How to Encode HEVC: Utilizing Nvidia GPU Hardware Acceleration

If you happen to have a Maxwell-based Nvidia graphics card from the GeForce 900 series or later, you can utilize your GPU’s dedicated HEVC encoding block to transcode videos into HEVC significantly faster than by using Handbrake. While only some 900 series GPUs feature a HEVC decoding block, all include HEVC encoders, which is going to come in handy.

While performance is significantly improved by using Nvidia’s HEVC encoder, NVENC, it comes at a cost of quality. Simply put, you’re not going to get as good a quality at the same bitrates using Nvidia’s encoder compared to using Handbrake. You can check out a comparison on the pages that follow, but essentially the quality of Nvidia HEVC encodes is equivalent to a good H.264 encode, albeit with a much faster encode time.

Anyway, if you want to use NVENC to encode HEVC videos, you’ll need to download a program called StaxRip. The version I used for this guide was x64 1.3.1.7 beta.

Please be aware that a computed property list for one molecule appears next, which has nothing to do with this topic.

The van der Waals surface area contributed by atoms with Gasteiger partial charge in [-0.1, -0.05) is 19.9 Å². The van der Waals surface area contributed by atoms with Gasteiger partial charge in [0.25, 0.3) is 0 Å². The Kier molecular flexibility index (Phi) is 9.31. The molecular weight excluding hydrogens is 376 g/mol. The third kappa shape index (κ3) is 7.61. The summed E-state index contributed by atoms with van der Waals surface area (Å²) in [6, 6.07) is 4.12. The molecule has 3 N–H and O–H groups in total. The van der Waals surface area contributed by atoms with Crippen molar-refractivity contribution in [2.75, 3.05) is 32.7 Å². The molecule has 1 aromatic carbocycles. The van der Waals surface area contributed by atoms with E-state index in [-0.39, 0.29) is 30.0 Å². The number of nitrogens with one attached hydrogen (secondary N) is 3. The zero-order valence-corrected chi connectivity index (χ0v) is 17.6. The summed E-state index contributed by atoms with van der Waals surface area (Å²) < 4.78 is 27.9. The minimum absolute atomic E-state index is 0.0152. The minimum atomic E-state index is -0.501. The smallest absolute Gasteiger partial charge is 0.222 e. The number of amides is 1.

• The interface for StaxRip is quite different to Handbrake. Firstly, you’ll want to drag your source file into the Source box, click Automatic when the pop-up appears, and then click okay. The program will then briefly demux the file to prepare for encoding.
  • After that’s done, you’ll want to keep most of the settings at their default, making sure to set the target file to wherever you want the new file saved.

  • One thing you will want to change is the encoder. Click on the x264 text and change this to Nvidia H.265.

  • Then, click on Encoder Options under the Nvidia H.265 header, and change the mode to CQP. Leave the other values at their defaults.

  • Optional: Instead of selection CQP as the mode, select VBR. Then go back to the main StaxRip screen and change the video bitrate to whatever you feel is appropriate. You’ll probably need a bitrate of at least 2,500 kbps to achieve good quality for a 1080p file, in which case leaving the setting on CQP is a better choice. However, if you want to experiment with bitrates rather than quality selections, VBR is the mode for you.

  • After choosing CQP mode, or optionally VBR, return to the StaxRip main screen. From there, click on the “Edit” text next to the audio box that by default should say “AAC VBR 2.0 ~115 Kbps”. In this screen choose AC3 as a codec with 6 channels and a quality of 256 kbps. Also, uncheck the normalize box. Again, you can play around with these settings to adjust the audio delivered with your video.
  • Click Next, then Start to begin the encode. Eventually it will complete itself and notify you in the log screen that appears.